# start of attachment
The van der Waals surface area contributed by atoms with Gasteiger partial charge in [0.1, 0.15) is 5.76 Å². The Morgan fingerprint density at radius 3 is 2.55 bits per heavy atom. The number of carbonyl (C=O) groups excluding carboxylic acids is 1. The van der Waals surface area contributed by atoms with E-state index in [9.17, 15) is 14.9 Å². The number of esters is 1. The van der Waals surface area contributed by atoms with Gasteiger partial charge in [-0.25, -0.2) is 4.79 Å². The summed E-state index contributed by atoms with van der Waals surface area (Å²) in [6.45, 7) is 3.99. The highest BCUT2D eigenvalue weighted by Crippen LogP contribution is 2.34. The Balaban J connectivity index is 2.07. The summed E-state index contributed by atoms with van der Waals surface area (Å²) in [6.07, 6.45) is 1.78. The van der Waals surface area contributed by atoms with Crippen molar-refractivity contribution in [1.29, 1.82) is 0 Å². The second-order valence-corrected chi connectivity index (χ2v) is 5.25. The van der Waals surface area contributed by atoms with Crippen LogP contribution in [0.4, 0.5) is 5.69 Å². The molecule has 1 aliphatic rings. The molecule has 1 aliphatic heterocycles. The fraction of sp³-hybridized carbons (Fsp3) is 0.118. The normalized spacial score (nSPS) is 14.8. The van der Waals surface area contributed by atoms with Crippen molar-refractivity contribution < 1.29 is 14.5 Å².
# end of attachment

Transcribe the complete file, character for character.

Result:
The van der Waals surface area contributed by atoms with Gasteiger partial charge in [0.1, 0.15) is 5.76 Å². The Morgan fingerprint density at radius 3 is 2.55 bits per heavy atom. The number of carbonyl (C=O) groups excluding carboxylic acids is 1. The van der Waals surface area contributed by atoms with E-state index in [9.17, 15) is 14.9 Å². The number of esters is 1. The van der Waals surface area contributed by atoms with Gasteiger partial charge in [-0.25, -0.2) is 4.79 Å². The summed E-state index contributed by atoms with van der Waals surface area (Å²) in [6.45, 7) is 3.99. The highest BCUT2D eigenvalue weighted by Crippen LogP contribution is 2.34. The Balaban J connectivity index is 2.07. The summed E-state index contributed by atoms with van der Waals surface area (Å²) in [6.07, 6.45) is 1.78. The van der Waals surface area contributed by atoms with Crippen molar-refractivity contribution in [1.29, 1.82) is 0 Å². The second-order valence-corrected chi connectivity index (χ2v) is 5.25. The van der Waals surface area contributed by atoms with Crippen LogP contribution in [0.4, 0.5) is 5.69 Å². The molecule has 1 aliphatic rings. The molecule has 1 aliphatic heterocycles. The fraction of sp³-hybridized carbons (Fsp3) is 0.118. The normalized spacial score (nSPS) is 14.8. The van der Waals surface area contributed by atoms with Crippen molar-refractivity contribution < 1.29 is 14.5 Å².